Early Environmental Social and Governance (ESG) Investing
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Twenty years ago, when someone asked for my guidance on choosing an environmentally friendly investment strategy, there were very few choices. One or two companies offered “green” mutual funds that invested in solar and water. These funds did attract new money, yet rarely gave the diversification that traditional investment funds provided.
The expense ratios and costs were above a traditional stock fund, and performance lagged. As time went on, institutional money managers attempted to provide strategies for clients that screened out tobacco or oil stocks, and offered “to do their best” at avoiding other companies that might have a negative effect on the global climate. Yet if you read the entire prospectus on the fund, you’d find that only a small percentage of the overall investments had to meet that criteria. Outside of that small percentage, the fund manager could actually buy whatever he or she wanted.
Present Day ESG Investing Options
Nearly two decades later, environmentally friendly funds are more commonly known as socially responsible funds or sustainable funds. The keywords – environmental, social, and governance (ESG) – have become part of the investment lingo. Investors have become increasingly curious about sustainable investing, and how they can select ESG funds that align with their social values.
As more interest and money have poured into this field, new strategies to find ESG funds that match an investor’s specific goal or motivation have become available.
- Invest in the Positive. Does the investor want their investments to make a difference and seek positive impact? There are funds that assess impact and target sustainability.
- Avoid the Negative. Is the investor looking for a fund that avoids negative impact and has a “do no harm” focus? There are funds that avoid holding certain companies.
- Control the Risk. Is the investor concerned about managing environmental-, social-, and governance-related risks in investments and strategies? There are ways to find the appropriate sustainable fund based on their risk tolerance.
- Enhance the Returns. Maybe the investor believes in the long-term financial upside of companies that are actively working to improve their ESG performance and that are committed to sustainable and responsible business practices. Many ESG funds do not compromise market returns and this metric is easily measured.
Regardless of the goal, there are strategies now that provide a much improved and diversified approach for investors seeking opportunities in sustainable investing.
ESG Mutual Funds and ETFs
There are now over 800 mutual funds and exchange traded funds (ETFs) classified as socially responsible investments available for U.S. investors, representing nearly $291 billion in assets under management as of December 2022. Consumers are seeking investment strategies specific to their core values, beliefs, and lifestyle. Many companies are adjusting their corporate culture to be greener and more responsible.
Investors can now search for these funds online and the investment strategies being offered are broader and more diversified than before. If you would rather hire someone to do the homework and invest for you, our firm provides an ESG portfolio represented by many of these ETFs.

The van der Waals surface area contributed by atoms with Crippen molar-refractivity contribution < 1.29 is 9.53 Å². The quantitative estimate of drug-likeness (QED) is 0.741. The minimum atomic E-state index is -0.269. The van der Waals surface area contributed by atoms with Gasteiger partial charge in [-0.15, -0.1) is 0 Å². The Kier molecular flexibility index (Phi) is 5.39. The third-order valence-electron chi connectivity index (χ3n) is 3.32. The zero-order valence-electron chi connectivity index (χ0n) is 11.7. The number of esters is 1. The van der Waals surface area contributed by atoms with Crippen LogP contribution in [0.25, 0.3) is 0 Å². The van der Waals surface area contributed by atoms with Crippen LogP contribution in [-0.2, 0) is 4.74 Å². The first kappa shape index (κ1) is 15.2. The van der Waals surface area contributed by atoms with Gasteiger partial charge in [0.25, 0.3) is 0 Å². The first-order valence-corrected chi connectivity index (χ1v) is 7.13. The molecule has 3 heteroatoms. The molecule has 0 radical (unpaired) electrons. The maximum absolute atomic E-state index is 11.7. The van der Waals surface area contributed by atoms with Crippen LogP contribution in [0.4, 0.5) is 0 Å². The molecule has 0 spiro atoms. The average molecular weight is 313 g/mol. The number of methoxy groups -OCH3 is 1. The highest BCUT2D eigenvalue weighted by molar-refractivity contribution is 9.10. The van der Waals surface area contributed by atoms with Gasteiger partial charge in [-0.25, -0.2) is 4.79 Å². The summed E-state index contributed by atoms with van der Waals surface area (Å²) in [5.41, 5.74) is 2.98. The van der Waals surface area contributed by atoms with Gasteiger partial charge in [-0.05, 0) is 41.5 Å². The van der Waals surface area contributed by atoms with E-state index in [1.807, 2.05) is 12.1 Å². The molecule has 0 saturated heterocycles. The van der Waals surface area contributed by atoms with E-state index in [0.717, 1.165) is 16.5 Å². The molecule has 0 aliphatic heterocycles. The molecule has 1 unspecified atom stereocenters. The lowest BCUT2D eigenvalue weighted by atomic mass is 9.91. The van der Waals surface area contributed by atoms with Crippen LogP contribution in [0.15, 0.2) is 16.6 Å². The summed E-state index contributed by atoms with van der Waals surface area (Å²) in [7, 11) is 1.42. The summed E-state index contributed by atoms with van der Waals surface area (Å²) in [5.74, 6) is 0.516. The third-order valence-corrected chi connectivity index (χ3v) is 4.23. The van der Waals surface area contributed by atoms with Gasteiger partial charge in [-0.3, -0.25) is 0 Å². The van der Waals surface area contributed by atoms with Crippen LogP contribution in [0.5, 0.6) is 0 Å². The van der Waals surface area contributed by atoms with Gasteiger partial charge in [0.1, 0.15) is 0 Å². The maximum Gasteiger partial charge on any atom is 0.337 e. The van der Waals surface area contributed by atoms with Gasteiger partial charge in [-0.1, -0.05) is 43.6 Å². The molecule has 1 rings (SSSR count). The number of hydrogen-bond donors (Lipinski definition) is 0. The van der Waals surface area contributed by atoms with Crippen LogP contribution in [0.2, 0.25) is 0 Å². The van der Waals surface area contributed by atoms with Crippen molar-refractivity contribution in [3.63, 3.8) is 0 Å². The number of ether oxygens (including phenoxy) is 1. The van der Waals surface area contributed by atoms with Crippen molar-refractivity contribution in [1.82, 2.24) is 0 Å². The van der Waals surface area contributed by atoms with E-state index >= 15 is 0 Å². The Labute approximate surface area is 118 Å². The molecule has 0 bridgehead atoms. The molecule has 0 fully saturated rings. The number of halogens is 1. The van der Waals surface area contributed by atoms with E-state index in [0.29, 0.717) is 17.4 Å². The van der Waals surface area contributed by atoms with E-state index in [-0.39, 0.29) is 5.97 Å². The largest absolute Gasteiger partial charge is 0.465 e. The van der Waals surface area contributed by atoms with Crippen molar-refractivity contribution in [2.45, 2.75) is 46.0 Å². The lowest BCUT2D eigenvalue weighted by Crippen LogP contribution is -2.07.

Environmental investing now includes many different aspects to conserve and protect our surroundings. Besides solar and water, air quality and emissions are examined when picking companies to invest in. The amount of energy use, natural resources, and land use are examined and compared to make decisions about their qualifications for being green. Waste management and hazardous materials usage are reviewed before they are added to an environmentally friendly portfolio.
Socially responsible investing has brought to the forefront what kind of relationships a company has with its employees and community. These objectives are reviewed to meet the specific criteria around production quality, safety, and labor standards.
Is the company having a positive impact on its local community? Other factors that are reviewed include health care and educational opportunities that are being offered. All of these can impact a fund’s decision process on what to include in their investment portfolio.
Investment managers now have more information to make decisions on corporate governance policies that could potentially lead to improved results. These include standards for company leadership and shareholder rights.
Portfolio managers can compare accounting and tax transparency of a company and can review if they are following ethical business practices through various reports. More companies are voluntarily providing information and adapting their risk controls to improve these standards and be a part of the responsible accounting community.
Companies that are paying more attention to these core values are performing well and providing investors with returns they can believe in. It is always good to pay attention to an ETF or mutual funds investment strategy and approach, read the prospectus, making sure it fits your personal goals. Besides being socially responsible, look for diversification and low expense ratios when picking investments.
Going green has become easier as more companies embrace these principles.
As financial mentors, we are always looking out for the best interests of our clients and helping them plan an amazing life in retirement. Let’s start planning an investment strategy that meets your core values, needs, wants and wishes in life. Schedule an appointment to discuss ESG or other investment questions.
Editor’s Note: This article was originally published in June of 2020.